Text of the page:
Community Research and Development Information Service - CORDIS

Liposomes as vectors for specific drug delivery

Targeted therapy is one of the greatest challenges in modern medicine. A European team proposes liposome vectors for targeted drug delivery whose therapeutic action is triggered exclusively by applied light.
Liposomes as vectors for specific drug delivery
The goal of the EU-funded LISCOMF (Light-induced spatiotemporal control of membrane fusion for targeted therapy) project was to design liposome vectors that deliver clinically relevant drugs to targeted cells in vitro. Vector design and composition would be such that they could be exclusively operated by externally applied light. In other words, induction of liposome fusion with the cell plasma membrane is triggered upon light irradiation.

Researchers used shielded peptides that had previously induced spontaneous liposome-liposome fusion and tethered them to opposing membranes. A first, they were able to demonstrate spatial control of liposome docking at cellular membranes and photo-induced de-shielding and fusion.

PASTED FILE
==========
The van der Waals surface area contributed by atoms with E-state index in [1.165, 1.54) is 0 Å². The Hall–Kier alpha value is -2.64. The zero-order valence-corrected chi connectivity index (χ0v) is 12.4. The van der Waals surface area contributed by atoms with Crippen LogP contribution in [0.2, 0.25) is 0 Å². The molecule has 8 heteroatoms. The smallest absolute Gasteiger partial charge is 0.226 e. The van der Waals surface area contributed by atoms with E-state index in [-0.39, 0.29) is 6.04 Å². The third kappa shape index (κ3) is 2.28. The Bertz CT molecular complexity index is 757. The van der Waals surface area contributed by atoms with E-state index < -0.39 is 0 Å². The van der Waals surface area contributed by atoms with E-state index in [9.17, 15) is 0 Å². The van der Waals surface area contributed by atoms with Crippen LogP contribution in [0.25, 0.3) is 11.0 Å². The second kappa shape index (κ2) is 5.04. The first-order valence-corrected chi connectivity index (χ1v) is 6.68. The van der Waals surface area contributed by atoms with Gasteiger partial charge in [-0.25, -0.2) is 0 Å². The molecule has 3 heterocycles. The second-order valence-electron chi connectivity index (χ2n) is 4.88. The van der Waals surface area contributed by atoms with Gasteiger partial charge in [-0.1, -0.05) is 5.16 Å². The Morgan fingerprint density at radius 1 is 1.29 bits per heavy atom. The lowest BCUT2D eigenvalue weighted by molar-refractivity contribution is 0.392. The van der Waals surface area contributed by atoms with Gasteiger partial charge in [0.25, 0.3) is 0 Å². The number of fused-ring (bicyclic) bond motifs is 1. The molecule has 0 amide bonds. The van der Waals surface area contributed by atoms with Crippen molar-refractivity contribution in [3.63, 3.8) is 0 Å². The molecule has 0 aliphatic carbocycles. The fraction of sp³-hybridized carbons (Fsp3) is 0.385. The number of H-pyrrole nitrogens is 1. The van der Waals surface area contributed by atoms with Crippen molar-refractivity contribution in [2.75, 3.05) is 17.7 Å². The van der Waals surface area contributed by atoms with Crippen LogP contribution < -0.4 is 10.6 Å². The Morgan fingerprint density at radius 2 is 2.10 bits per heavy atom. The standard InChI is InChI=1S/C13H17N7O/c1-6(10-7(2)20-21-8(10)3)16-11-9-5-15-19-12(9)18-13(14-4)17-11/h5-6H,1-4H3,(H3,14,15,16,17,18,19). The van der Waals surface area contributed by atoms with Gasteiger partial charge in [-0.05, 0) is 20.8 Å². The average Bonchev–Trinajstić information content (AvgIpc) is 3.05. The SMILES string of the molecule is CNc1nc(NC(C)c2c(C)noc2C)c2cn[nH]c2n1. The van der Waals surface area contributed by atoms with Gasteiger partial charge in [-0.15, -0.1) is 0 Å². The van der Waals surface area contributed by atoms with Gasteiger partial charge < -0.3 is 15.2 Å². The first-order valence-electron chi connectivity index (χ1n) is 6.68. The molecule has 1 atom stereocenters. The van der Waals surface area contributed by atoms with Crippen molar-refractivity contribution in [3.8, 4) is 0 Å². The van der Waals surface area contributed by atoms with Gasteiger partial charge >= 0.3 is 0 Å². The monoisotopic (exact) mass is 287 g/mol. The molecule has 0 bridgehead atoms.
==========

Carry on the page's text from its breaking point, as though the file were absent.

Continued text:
At the final stage of the project, scientists carried out extensive screening of liposome vectors in an in vivo model. More than 50 non-functionalised liposome formulations were tested in zebrafish embryos. The whole body distribution of liposomes was screened in high resolution. The study confirmed that cationic liposomes interact non-specifically with the vascular endothelium, while liposomes >200nm in diameter are readily taken up by the mononuclear phagocytes. This uptake was significantly reduced by PEGylation of the liposome surface.

Related information


Liposomes, vector, drug delivery, LISCOMF, zebrafish
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